Based on my own personal anecdotal evidence, I suspect that most parents who do take their kids to concerts have a least a couple ancillary motivations beyond a shared musical reference point. There’s probably a bit of ego factoring in, whereby you want to convince yourself that by buying Little Johnny that ticket to see Crosby, Stills & Nash, you are not that same stuck-in-the-‘50s square that your own father was when you were a kid—and that at the same time you are clearly opening up your child’s mind to the beautiful artistry and cultural profundity that molded you into the fine citizen you turned out to be. Memo To Parents: You are inherently a “square” to your kids, especially if they are teenagers, and you will remain so until they reach a minimum age of 30, maybe even older; and they really and truly don’t give a shit about your culture and the attendant baggage you tote around, because they are too busy navigating and trying to make sense of their own cultural milieu. You might try to tell yourself that it’s a bonding experience, but trust me, the kid won’t even think in terms of “bonding,” much less realize it, until he or she becomes a parent, possibly not even until you are long gone and your child has had time to reflect on the relationship. (Newborns “bond” with their mothers; teenagers tolerate their fathers until they’re old enough to get their drivers licenses.)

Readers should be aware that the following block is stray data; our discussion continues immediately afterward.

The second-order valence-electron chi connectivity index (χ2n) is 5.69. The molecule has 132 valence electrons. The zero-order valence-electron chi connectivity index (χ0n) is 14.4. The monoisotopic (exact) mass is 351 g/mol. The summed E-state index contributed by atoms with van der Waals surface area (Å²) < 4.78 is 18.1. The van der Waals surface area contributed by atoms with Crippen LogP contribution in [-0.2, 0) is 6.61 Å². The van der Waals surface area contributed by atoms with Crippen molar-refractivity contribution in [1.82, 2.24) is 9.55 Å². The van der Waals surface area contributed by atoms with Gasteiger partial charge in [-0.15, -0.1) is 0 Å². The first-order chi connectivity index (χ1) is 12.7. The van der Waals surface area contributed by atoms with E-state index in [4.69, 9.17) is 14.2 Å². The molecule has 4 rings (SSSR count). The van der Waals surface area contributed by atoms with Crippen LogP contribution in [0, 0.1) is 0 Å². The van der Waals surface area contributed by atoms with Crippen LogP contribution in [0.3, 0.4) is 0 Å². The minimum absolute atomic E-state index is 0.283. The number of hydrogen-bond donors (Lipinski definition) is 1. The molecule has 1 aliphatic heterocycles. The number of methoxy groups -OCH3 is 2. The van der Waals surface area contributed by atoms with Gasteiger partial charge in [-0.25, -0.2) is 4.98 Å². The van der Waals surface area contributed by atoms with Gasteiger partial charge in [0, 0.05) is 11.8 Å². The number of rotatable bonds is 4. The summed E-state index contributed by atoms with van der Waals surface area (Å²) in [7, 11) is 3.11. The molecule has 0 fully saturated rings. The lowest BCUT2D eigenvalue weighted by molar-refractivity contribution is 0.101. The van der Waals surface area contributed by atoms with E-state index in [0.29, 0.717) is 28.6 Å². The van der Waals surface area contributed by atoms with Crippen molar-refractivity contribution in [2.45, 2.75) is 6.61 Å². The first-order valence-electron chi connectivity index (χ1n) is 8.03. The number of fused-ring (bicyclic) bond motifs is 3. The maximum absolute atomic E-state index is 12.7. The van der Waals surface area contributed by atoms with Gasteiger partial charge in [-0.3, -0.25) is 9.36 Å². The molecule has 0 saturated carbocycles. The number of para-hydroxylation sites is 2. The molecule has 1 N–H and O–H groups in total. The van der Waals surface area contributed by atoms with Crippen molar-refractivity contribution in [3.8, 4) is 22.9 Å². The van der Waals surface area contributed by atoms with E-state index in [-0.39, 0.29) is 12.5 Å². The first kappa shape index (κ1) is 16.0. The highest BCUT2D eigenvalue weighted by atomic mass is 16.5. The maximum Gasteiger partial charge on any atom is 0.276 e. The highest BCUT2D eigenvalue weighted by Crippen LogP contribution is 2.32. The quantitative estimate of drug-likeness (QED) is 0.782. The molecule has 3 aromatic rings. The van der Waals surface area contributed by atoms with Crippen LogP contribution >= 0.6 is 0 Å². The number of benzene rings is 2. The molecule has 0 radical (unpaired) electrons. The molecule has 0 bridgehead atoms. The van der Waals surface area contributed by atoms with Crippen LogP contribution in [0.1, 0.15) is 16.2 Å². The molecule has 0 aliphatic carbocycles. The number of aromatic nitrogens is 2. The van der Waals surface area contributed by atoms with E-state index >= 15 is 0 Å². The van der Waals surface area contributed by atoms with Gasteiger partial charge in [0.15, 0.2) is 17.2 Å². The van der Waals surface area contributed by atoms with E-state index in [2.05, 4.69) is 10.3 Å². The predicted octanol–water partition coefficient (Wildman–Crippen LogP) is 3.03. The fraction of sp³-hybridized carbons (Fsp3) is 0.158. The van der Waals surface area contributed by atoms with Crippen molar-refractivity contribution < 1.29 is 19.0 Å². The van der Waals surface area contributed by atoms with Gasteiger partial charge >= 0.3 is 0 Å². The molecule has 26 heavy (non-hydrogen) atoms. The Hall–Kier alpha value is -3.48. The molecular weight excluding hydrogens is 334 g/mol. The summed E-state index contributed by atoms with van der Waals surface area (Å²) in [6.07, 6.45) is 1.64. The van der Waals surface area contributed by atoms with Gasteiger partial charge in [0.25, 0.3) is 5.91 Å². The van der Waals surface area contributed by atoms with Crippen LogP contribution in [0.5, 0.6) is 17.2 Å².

Still, I would be disingenuous if I didn’t admit that in taking my own kid to see Springsteen, all of the above, and more, has traction for me. 13-year olds are self-conscious, yet cool; awkwardly reserved yet outrageously brazen at times; and the best part is that if you really pay attention, once in awhile you might get a glimpse of their inner lives or a momentary peek at their still-evolving souls. My son doesn’t really listen to Springsteen except when I happen to put some on at home or in the car, so he wasn’t necessarily familiar with the songs this night. And he didn’t ask me to take him to the show, either; he would’ve been happy sitting home that night with his PlayStation, gaming away, but when I told him I was getting a ticket and would he like to go with me (“The seats will be awesome,” I pledged), he readily accepted the invitation.
At the show, I watched him from time to time out of the corner of my eye—which was hard, because there was so much going on in the arena and onstage the entire time—and he was very spontaneously and, at times it seemed, unconsciously, clapping along and tapping his feet, never taking his eyes off the action. He didn’t even want to leave his seat to go get a soft drink or something to munch on; he appeared transfixed.
And in my vanity as a parent, I took a lot of pleasure at being able to share the moment with him, and to say to myself quite proudly and smugly that yes, we were bonding. I’m sure the experience was quite different for him, but I think we both got what we needed from the evening, and that’s good enough for me.
Thanks, Bruce. You delivered the goods once again. In more ways than you can know.
Photos Credit: Jo Lopez/Courtesy Shore Fire